9. The method of claim 8, wherein determining the second set of parameter values includes determining a second set of parameter values that resolves the first violation.
10. The method of claim 8, including:
receiving an indication of acceptance of the second set of parameter values; and
sending the second set of parameter values to a multi-parameter programmable medical device.
11. The method of claim 8, including:
receiving a measurement from a multi-parameter programmable medical device; and
determining, using the measurement, the first set of parameter values.
12. The method of claim 8, including:
receiving a selection of a high priority parameter; and
wherein determining the second set of parameter values holds the high priority parameter constant.
13. The method of claim 8, wherein determining the second set of parameter values includes:
creating a plurality of candidate sets of parameter values; and
classifying, using a weight of change with respect to the first set of parameter values, each candidate set of parameter values.
14. The method of claim 8, including:
receiving a selection of a target interaction constraint; and
wherein determining the second set of parameter values includes modifying only parameters, of the first set of parameter values, that affect the target interaction constraint.
15. The method of claim 8, further including determining the first set of parameter values based on a measurement received from a multi-parameter programmable personal medical device.
16. A non-transitory machine-readable storage medium including instructions, which when executed on a processor cause the processor to:
compare a first set of parameter values against a plurality of interaction constraints to produce a first violation of one of the plurality of interaction constraints; and
determine a second set of parameter values that reduces the first violation, the determining including:
minimizing a degree of any other violations of the plurality of interaction constraints; and
minimizing a weight of change between the first and second set of parameter values;
wherein the weight of change is calculated by, determining the weight of change for each parameter between the first and second parameter values by calculating the magnitude of the change for each parameter, determining a normalized weight of change for each parameter by normalizing the weight of change determined for each parameter, and summing the normalized weight of change for each parameter.
17. The non-transitory machine-readable storage medium of claim 16, wherein the instructions which cause the processor to determine the second set of parameter values include further instructions which cause the processor to:
create a plurality of candidate sets of parameter values; and
classify, using a weight of change with respect to the first set of parameter values, each candidate set of parameter values.
18. The non-transitory machine-readable storage medium of claim 16, further including instructions which cause the processor to determine the first set of parameter values based on a measurement received from a multi-parameter programmable personal medical device.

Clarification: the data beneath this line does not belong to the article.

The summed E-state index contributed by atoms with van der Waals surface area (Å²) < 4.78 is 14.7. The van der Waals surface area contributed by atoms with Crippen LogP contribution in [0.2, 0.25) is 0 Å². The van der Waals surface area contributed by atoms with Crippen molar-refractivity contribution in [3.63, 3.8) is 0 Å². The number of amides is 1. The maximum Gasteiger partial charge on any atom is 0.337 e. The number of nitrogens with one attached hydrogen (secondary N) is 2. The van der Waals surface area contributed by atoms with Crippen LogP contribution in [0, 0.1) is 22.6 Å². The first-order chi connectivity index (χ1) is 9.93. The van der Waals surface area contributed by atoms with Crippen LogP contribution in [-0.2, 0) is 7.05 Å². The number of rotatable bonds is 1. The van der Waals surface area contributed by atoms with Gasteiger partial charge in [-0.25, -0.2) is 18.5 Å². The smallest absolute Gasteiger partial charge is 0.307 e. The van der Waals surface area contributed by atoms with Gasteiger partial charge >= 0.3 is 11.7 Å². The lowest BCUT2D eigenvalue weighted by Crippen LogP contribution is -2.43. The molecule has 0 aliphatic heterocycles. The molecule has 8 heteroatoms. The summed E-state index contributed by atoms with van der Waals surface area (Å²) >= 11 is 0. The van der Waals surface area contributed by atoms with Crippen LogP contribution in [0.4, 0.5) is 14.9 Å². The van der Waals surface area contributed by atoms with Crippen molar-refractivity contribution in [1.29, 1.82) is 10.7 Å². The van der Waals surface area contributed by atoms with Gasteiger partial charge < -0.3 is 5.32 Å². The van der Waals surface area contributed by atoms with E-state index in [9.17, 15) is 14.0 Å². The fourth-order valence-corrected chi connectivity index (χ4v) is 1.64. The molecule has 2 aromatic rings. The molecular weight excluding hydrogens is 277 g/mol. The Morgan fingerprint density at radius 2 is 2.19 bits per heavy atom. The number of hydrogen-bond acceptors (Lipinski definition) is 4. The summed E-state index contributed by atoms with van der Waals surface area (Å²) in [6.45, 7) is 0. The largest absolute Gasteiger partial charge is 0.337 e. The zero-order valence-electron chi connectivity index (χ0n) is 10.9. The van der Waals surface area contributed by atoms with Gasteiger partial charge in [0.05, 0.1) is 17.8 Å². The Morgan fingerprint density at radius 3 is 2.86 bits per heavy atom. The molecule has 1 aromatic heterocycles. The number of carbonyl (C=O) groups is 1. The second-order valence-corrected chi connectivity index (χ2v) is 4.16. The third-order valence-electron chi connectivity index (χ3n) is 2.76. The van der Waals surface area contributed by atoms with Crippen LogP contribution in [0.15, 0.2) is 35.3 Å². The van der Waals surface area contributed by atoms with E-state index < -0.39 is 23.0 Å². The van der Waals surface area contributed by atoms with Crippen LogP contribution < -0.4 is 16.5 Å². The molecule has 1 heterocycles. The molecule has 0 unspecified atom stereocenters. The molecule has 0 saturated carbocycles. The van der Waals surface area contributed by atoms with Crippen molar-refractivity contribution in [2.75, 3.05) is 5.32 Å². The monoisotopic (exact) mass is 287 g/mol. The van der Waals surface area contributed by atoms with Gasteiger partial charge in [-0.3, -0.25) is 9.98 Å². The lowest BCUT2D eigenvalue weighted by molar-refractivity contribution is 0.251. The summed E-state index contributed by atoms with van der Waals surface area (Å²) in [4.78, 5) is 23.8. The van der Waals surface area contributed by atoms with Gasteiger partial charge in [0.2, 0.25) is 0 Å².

19. The non-transitory machine-readable storage medium of claim 16, further including instructions which cause the processor to receive selection of a parameter value to hold constant while determining the second set of parameter values.
Description
CROSS REFERENCE TO RELATED APPLICATION

This application is a continuation of U.S. application Ser. No. 11/380,570, filed Apr. 27, 2006, now issued as U.S. Pat. No. 7,613,672, which is hereby incorporated by reference in its entirety.

COPYRIGHT NOTICE

A portion of the disclosure of this patent document contains material that is subject to copyright protection. The copyright owner has no objection to the facsimile reproduction by anyone of the patent document or the patent disclosure, as it appears in the Patent and Trademark Office patent files or records, but otherwise reserves all copyright rights whatsoever. The following notice applies to the software and data as described below and in the drawings that form a part of this document: Copyright 2003, Cardiac Pacemakers Inc., All Rights Reserved.

TECHNICAL FIELD

This document relates generally to medical systems, devices, and methods, and particularly, but not by way of limitation, to cardiac rhythm management systems and methods for constraint-illustrative parameter entry.

BACKGROUND

When functioning properly, the human heart maintains its own intrinsic rhythm. Its sinoatrial node generates intrinsic electrical cardiac signals that depolarize the atria, causing atrial heart contractions. Its atrioventricular node then passes the intrinsic cardiac signal to depolarize the ventricles, causing ventricular heart contractions. These intrinsic cardiac signals can be sensed on a surface electrocardiogram (i.e., a “surface ECG signal”) obtained from electrodes placed on the patient's skin, or from electrodes implanted within the patient's body (i.e., an “electrogram signal”). The surface ECG and electrogram waveforms, for example, include artifacts associated with atrial depolarizations (“P-waves”) and those associated with ventricular depolarizations (“QRS complexes”).

A normal heart is capable of pumping adequate blood throughout the body's circulatory system. However, some people have irregular cardiac rhythms, referred to as cardiac arrhythmias. Moreover, some patients have poor spatial coordination of heart contractions. In either case, diminished blood circulation may result. For such patients, a cardiac rhythm management system may be used to improve the rhythm and/or spatial coordination of heart contractions. Such systems often include a cardiac rhythm management device that is implanted in the patient to deliver therapy to the heart.